Item Records

This page shows all the information we have about this item. Both the institution that physically holds this item, and RRN members have contributed the knowledge on this page. You’re looking at the item record provided by the holding institution. If you scroll further down the page, you’ll see the information from RRN members, and can share your own knowledge too.

The RRN processes the information it receives from each institution to make it more readable and easier to search. If you’re doing in-depth research on this item, be sure to take a look at the Data Source tab to see the information exactly as it was provided by the institution.

These records are easy to share because each has a unique web address. You can copy and paste the location from your browser’s address bar into an email, word document, or chat message to share this item with others.

  • Data
  • Data Source

This information was automatically generated from data provided by MOA: University of British Columbia. It has been standardized to aid in finding and grouping information within the RRN. Accuracy and meaning should be verified from the Data Source tab.

Description

Bent box, part (a) with lid, part (b). Originally wooden pegs, some nails used. Red and black form lines on two opposite sides, and two black ovoids on other sides. Bird beak, feathers, and human hands possibly represented on one large design side. Possible whale design on other. Lid has slightly concave section along long sides.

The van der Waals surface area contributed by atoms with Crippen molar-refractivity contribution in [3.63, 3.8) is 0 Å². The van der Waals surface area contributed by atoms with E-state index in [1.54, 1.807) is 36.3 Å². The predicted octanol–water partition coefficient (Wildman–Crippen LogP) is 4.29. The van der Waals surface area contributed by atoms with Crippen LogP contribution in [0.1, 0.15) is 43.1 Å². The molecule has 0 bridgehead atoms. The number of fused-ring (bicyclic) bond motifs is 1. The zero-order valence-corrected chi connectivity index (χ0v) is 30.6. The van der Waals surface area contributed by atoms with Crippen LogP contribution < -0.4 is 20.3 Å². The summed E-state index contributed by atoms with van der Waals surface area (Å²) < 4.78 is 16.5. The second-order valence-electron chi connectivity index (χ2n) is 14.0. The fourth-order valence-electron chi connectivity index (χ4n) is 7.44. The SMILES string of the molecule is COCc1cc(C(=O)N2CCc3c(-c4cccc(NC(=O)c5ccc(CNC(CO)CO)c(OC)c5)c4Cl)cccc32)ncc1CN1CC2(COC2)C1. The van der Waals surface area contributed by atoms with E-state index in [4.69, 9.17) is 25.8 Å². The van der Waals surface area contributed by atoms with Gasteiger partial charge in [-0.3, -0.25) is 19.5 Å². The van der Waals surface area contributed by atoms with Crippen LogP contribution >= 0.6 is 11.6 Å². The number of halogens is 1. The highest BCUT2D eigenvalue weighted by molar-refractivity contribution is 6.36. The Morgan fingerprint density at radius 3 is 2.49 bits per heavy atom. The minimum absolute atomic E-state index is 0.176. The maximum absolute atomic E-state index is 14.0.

History Of Use

Bentwood boxes were used primarily for storage of food, implements, clothing and valuables. They were also used for cooking and serving food. They sometimes served as furniture or room dividers. They were also used as trade goods or gifts, and were symbols of wealth and prestige. Boxes for ceremonial purposes were usually more highly decorated than those for everyday use.

Cultural Context

storage; trade; status; ceremony

Narrative

Heiltsuk style box.

Specific Techniques

Bentwood, or kerfed-corner, containers are constructed by a process unique to the Northwest Coast Aboriginal peoples. The carver begins with a single straight-grained plank of red cedar, or sometimes yellow cedar, spruce, or yew. The surface of the plank is finished with chisels, adzes, and knives; in earlier times, it was smoothed further with sandstone or dried sharkskin. Then three parallel kerfs, or grooves, are carved out at measured points across the width of the board, at right angles to the long edge. The kerfs, which will become three corners of the box, allow the board to be steamed until the wood fibres are softened, and then carefully bent to form a box with symmetrical sides. The final corner, as well as a fitted base, are joined and fastened with pegs (through drilled holes) or laced with spruce root or twisted cedar withes (branches). Storage boxes also have fitted lids of cedar, hollowed from the inside. Finally, painted compositions may be applied to the completed box and shallow carving added to bring the forms into relief. A well-made bentwood box is watertight. Historically, most boxes were used to store preserved foods and material goods; plain cooking boxes could be used to steam or boil food by adding water and heated stones.

Item History

With an account, you can ask other users a question about this item. Request an Account

With an account, you can submit information about this item and have it visible to all users and institutions on the RRN. Request an Account

Similar Items